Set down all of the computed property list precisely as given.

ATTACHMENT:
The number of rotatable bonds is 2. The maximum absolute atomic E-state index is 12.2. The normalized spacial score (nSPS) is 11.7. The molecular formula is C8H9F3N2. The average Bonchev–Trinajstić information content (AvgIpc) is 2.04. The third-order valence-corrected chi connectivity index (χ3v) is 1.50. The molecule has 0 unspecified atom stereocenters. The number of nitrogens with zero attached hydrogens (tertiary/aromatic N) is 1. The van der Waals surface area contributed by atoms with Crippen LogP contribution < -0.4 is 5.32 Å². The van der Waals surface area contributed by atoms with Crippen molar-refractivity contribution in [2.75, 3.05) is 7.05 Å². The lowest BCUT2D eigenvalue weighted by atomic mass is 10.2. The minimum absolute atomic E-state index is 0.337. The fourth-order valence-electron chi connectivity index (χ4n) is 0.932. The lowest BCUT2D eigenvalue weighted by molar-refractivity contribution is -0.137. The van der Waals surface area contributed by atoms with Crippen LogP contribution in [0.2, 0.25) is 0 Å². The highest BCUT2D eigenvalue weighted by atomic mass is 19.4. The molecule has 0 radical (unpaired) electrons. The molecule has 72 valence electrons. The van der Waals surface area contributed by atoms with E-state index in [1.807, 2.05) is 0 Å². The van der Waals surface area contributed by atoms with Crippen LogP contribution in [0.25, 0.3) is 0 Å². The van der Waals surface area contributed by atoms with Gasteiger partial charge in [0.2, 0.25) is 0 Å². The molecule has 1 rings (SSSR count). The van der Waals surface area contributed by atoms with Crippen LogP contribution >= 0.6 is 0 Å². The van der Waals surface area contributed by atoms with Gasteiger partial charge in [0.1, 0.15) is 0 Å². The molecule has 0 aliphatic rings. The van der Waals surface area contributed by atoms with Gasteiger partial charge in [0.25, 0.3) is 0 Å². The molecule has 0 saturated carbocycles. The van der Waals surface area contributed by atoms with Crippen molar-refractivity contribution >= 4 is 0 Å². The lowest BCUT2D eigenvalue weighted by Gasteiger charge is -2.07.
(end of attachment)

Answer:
The number of rotatable bonds is 2. The maximum absolute atomic E-state index is 12.2. The normalized spacial score (nSPS) is 11.7. The molecular formula is C8H9F3N2. The average Bonchev–Trinajstić information content (AvgIpc) is 2.04. The third-order valence-corrected chi connectivity index (χ3v) is 1.50. The molecule has 0 unspecified atom stereocenters. The number of nitrogens with zero attached hydrogens (tertiary/aromatic N) is 1. The van der Waals surface area contributed by atoms with Crippen LogP contribution < -0.4 is 5.32 Å². The van der Waals surface area contributed by atoms with Crippen molar-refractivity contribution in [2.75, 3.05) is 7.05 Å². The lowest BCUT2D eigenvalue weighted by atomic mass is 10.2. The minimum absolute atomic E-state index is 0.337. The fourth-order valence-electron chi connectivity index (χ4n) is 0.932. The lowest BCUT2D eigenvalue weighted by molar-refractivity contribution is -0.137. The van der Waals surface area contributed by atoms with Crippen LogP contribution in [0.2, 0.25) is 0 Å². The highest BCUT2D eigenvalue weighted by atomic mass is 19.4. The molecule has 0 radical (unpaired) electrons. The molecule has 72 valence electrons. The van der Waals surface area contributed by atoms with E-state index in [1.807, 2.05) is 0 Å². The van der Waals surface area contributed by atoms with Crippen LogP contribution in [0.25, 0.3) is 0 Å². The van der Waals surface area contributed by atoms with Gasteiger partial charge in [0.2, 0.25) is 0 Å². The molecule has 1 rings (SSSR count). The van der Waals surface area contributed by atoms with Crippen LogP contribution >= 0.6 is 0 Å². The van der Waals surface area contributed by atoms with Gasteiger partial charge in [0.1, 0.15) is 0 Å². The molecule has 0 aliphatic rings. The van der Waals surface area contributed by atoms with Gasteiger partial charge in [0.25, 0.3) is 0 Å². The molecule has 0 saturated carbocycles. The van der Waals surface area contributed by atoms with Crippen molar-refractivity contribution >= 4 is 0 Å². The lowest BCUT2D eigenvalue weighted by Gasteiger charge is -2.07.